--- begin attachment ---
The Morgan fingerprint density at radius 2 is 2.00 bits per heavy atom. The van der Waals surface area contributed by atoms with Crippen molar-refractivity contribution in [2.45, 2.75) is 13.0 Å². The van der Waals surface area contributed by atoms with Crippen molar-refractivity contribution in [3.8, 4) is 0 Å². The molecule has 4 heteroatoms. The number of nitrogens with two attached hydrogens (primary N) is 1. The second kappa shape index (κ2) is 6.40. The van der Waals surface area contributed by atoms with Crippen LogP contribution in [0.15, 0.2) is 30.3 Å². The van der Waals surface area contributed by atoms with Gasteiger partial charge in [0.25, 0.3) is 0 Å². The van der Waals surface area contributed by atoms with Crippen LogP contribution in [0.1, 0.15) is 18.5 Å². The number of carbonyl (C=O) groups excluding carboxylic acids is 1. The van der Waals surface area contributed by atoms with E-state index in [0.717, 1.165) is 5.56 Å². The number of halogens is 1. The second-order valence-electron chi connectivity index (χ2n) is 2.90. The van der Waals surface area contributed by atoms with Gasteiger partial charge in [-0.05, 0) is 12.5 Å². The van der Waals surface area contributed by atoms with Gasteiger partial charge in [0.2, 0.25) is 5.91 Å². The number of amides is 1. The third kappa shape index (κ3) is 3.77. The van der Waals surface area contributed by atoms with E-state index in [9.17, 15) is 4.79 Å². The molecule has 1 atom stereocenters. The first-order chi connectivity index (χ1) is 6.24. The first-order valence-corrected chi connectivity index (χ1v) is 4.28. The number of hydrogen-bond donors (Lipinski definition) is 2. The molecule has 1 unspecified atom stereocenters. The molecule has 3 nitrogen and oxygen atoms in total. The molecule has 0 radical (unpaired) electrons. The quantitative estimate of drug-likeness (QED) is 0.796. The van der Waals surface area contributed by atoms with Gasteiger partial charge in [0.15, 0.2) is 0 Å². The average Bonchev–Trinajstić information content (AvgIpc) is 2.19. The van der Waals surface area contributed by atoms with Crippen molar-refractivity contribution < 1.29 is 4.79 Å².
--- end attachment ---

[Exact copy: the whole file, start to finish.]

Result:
The Morgan fingerprint density at radius 2 is 2.00 bits per heavy atom. The van der Waals surface area contributed by atoms with Crippen molar-refractivity contribution in [2.45, 2.75) is 13.0 Å². The van der Waals surface area contributed by atoms with Crippen molar-refractivity contribution in [3.8, 4) is 0 Å². The molecule has 4 heteroatoms. The number of nitrogens with two attached hydrogens (primary N) is 1. The second kappa shape index (κ2) is 6.40. The van der Waals surface area contributed by atoms with Crippen LogP contribution in [0.15, 0.2) is 30.3 Å². The van der Waals surface area contributed by atoms with Gasteiger partial charge in [0.25, 0.3) is 0 Å². The van der Waals surface area contributed by atoms with Crippen LogP contribution in [0.1, 0.15) is 18.5 Å². The number of carbonyl (C=O) groups excluding carboxylic acids is 1. The van der Waals surface area contributed by atoms with E-state index in [0.717, 1.165) is 5.56 Å². The number of halogens is 1. The second-order valence-electron chi connectivity index (χ2n) is 2.90. The van der Waals surface area contributed by atoms with Gasteiger partial charge in [-0.05, 0) is 12.5 Å². The van der Waals surface area contributed by atoms with Gasteiger partial charge in [0.2, 0.25) is 5.91 Å². The number of amides is 1. The third kappa shape index (κ3) is 3.77. The van der Waals surface area contributed by atoms with E-state index in [9.17, 15) is 4.79 Å². The molecule has 1 atom stereocenters. The first-order chi connectivity index (χ1) is 6.24. The first-order valence-corrected chi connectivity index (χ1v) is 4.28. The number of hydrogen-bond donors (Lipinski definition) is 2. The molecule has 1 unspecified atom stereocenters. The molecule has 3 nitrogen and oxygen atoms in total. The molecule has 0 radical (unpaired) electrons. The quantitative estimate of drug-likeness (QED) is 0.796. The van der Waals surface area contributed by atoms with Gasteiger partial charge in [0.15, 0.2) is 0 Å². The average Bonchev–Trinajstić information content (AvgIpc) is 2.19. The van der Waals surface area contributed by atoms with Crippen molar-refractivity contribution < 1.29 is 4.79 Å².